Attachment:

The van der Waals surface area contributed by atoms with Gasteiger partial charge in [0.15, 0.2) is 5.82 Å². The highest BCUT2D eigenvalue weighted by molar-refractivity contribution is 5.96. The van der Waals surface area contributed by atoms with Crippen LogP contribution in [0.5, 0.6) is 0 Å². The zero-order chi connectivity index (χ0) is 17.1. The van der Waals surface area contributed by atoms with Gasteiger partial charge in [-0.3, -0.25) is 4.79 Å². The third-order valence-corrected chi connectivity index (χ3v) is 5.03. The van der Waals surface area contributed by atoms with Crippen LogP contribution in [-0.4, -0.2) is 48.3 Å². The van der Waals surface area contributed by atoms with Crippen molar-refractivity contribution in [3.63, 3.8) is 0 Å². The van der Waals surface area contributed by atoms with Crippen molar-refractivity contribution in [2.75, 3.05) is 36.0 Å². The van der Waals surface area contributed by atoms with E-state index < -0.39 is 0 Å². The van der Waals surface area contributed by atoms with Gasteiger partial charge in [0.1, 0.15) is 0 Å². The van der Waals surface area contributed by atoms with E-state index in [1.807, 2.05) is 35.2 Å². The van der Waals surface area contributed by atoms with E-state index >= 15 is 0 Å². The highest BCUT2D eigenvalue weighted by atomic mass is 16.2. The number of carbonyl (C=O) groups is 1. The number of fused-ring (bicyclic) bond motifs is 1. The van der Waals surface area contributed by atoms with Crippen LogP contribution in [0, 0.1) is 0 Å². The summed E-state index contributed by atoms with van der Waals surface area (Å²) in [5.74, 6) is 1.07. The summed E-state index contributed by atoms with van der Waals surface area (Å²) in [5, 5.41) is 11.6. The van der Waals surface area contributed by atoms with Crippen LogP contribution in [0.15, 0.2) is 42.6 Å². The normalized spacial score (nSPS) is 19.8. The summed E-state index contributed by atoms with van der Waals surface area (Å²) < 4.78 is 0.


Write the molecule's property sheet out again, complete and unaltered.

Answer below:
The van der Waals surface area contributed by atoms with Gasteiger partial charge in [0.15, 0.2) is 5.82 Å². The highest BCUT2D eigenvalue weighted by molar-refractivity contribution is 5.96. The van der Waals surface area contributed by atoms with Crippen LogP contribution in [0.5, 0.6) is 0 Å². The zero-order chi connectivity index (χ0) is 17.1. The van der Waals surface area contributed by atoms with Gasteiger partial charge in [-0.3, -0.25) is 4.79 Å². The third-order valence-corrected chi connectivity index (χ3v) is 5.03. The van der Waals surface area contributed by atoms with Crippen LogP contribution in [-0.4, -0.2) is 48.3 Å². The van der Waals surface area contributed by atoms with Crippen molar-refractivity contribution in [3.63, 3.8) is 0 Å². The van der Waals surface area contributed by atoms with Crippen molar-refractivity contribution in [2.75, 3.05) is 36.0 Å². The van der Waals surface area contributed by atoms with E-state index < -0.39 is 0 Å². The van der Waals surface area contributed by atoms with Gasteiger partial charge in [0.1, 0.15) is 0 Å². The van der Waals surface area contributed by atoms with E-state index in [1.807, 2.05) is 35.2 Å². The van der Waals surface area contributed by atoms with E-state index >= 15 is 0 Å². The highest BCUT2D eigenvalue weighted by atomic mass is 16.2. The number of carbonyl (C=O) groups is 1. The number of fused-ring (bicyclic) bond motifs is 1. The van der Waals surface area contributed by atoms with Crippen LogP contribution in [0, 0.1) is 0 Å². The summed E-state index contributed by atoms with van der Waals surface area (Å²) in [5.74, 6) is 1.07. The summed E-state index contributed by atoms with van der Waals surface area (Å²) in [5, 5.41) is 11.6. The van der Waals surface area contributed by atoms with Crippen LogP contribution in [0.15, 0.2) is 42.6 Å². The normalized spacial score (nSPS) is 19.8. The summed E-state index contributed by atoms with van der Waals surface area (Å²) < 4.78 is 0.